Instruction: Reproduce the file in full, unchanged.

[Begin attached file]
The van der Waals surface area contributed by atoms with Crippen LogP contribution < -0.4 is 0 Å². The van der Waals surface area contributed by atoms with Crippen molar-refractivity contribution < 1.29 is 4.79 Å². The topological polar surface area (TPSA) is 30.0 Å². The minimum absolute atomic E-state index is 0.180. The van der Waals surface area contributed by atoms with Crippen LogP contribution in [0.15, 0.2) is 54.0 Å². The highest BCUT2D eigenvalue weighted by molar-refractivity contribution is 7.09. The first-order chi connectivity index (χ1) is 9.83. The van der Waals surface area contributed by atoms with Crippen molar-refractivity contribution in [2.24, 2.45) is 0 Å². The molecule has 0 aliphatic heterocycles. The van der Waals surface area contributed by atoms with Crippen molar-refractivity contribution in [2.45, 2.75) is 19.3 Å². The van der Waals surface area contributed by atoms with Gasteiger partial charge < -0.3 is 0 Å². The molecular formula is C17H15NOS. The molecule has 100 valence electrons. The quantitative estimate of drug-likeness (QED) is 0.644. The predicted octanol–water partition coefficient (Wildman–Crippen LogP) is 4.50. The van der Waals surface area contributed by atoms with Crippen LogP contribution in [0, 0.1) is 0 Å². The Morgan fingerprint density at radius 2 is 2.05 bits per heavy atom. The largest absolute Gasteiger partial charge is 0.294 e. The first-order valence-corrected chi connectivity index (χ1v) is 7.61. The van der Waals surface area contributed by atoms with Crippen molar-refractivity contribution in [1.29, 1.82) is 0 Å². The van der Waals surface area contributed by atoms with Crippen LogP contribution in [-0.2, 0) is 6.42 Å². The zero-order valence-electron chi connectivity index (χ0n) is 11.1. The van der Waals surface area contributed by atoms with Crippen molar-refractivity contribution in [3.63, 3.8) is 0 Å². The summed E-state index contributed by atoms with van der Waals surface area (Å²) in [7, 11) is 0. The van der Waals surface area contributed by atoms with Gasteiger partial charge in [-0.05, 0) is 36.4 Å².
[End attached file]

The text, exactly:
The van der Waals surface area contributed by atoms with Crippen LogP contribution < -0.4 is 0 Å². The van der Waals surface area contributed by atoms with Crippen molar-refractivity contribution < 1.29 is 4.79 Å². The topological polar surface area (TPSA) is 30.0 Å². The minimum absolute atomic E-state index is 0.180. The van der Waals surface area contributed by atoms with Crippen LogP contribution in [0.15, 0.2) is 54.0 Å². The highest BCUT2D eigenvalue weighted by molar-refractivity contribution is 7.09. The first-order chi connectivity index (χ1) is 9.83. The van der Waals surface area contributed by atoms with Crippen molar-refractivity contribution in [2.24, 2.45) is 0 Å². The molecule has 0 aliphatic heterocycles. The van der Waals surface area contributed by atoms with Crippen molar-refractivity contribution in [2.45, 2.75) is 19.3 Å². The van der Waals surface area contributed by atoms with Gasteiger partial charge < -0.3 is 0 Å². The molecular formula is C17H15NOS. The molecule has 100 valence electrons. The quantitative estimate of drug-likeness (QED) is 0.644. The predicted octanol–water partition coefficient (Wildman–Crippen LogP) is 4.50. The van der Waals surface area contributed by atoms with Crippen LogP contribution in [0, 0.1) is 0 Å². The Morgan fingerprint density at radius 2 is 2.05 bits per heavy atom. The largest absolute Gasteiger partial charge is 0.294 e. The first-order valence-corrected chi connectivity index (χ1v) is 7.61. The van der Waals surface area contributed by atoms with Crippen molar-refractivity contribution in [1.29, 1.82) is 0 Å². The van der Waals surface area contributed by atoms with Crippen LogP contribution in [-0.2, 0) is 6.42 Å². The zero-order valence-electron chi connectivity index (χ0n) is 11.1. The van der Waals surface area contributed by atoms with Crippen molar-refractivity contribution in [3.63, 3.8) is 0 Å². The summed E-state index contributed by atoms with van der Waals surface area (Å²) in [7, 11) is 0. The van der Waals surface area contributed by atoms with Gasteiger partial charge in [-0.05, 0) is 36.4 Å².